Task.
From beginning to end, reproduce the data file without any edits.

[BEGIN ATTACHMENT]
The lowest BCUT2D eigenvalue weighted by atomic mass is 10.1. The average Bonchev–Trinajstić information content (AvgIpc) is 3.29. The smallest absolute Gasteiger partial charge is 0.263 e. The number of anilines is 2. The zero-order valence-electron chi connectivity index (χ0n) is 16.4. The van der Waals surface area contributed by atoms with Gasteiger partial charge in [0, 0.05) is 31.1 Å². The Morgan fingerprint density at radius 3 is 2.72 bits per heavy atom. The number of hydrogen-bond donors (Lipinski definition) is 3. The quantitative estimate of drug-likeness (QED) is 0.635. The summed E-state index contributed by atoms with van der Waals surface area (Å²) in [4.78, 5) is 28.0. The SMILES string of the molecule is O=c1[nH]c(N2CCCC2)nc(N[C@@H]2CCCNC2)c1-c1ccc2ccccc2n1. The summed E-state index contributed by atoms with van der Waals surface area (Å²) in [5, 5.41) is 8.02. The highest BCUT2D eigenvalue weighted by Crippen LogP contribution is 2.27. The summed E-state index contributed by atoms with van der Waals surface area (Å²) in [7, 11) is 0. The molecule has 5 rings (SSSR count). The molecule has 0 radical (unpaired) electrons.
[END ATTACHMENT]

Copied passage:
The lowest BCUT2D eigenvalue weighted by atomic mass is 10.1. The average Bonchev–Trinajstić information content (AvgIpc) is 3.29. The smallest absolute Gasteiger partial charge is 0.263 e. The number of anilines is 2. The zero-order valence-electron chi connectivity index (χ0n) is 16.4. The van der Waals surface area contributed by atoms with Gasteiger partial charge in [0, 0.05) is 31.1 Å². The Morgan fingerprint density at radius 3 is 2.72 bits per heavy atom. The number of hydrogen-bond donors (Lipinski definition) is 3. The quantitative estimate of drug-likeness (QED) is 0.635. The summed E-state index contributed by atoms with van der Waals surface area (Å²) in [4.78, 5) is 28.0. The SMILES string of the molecule is O=c1[nH]c(N2CCCC2)nc(N[C@@H]2CCCNC2)c1-c1ccc2ccccc2n1. The summed E-state index contributed by atoms with van der Waals surface area (Å²) in [5, 5.41) is 8.02. The highest BCUT2D eigenvalue weighted by Crippen LogP contribution is 2.27. The summed E-state index contributed by atoms with van der Waals surface area (Å²) in [7, 11) is 0. The molecule has 5 rings (SSSR count). The molecule has 0 radical (unpaired) electrons.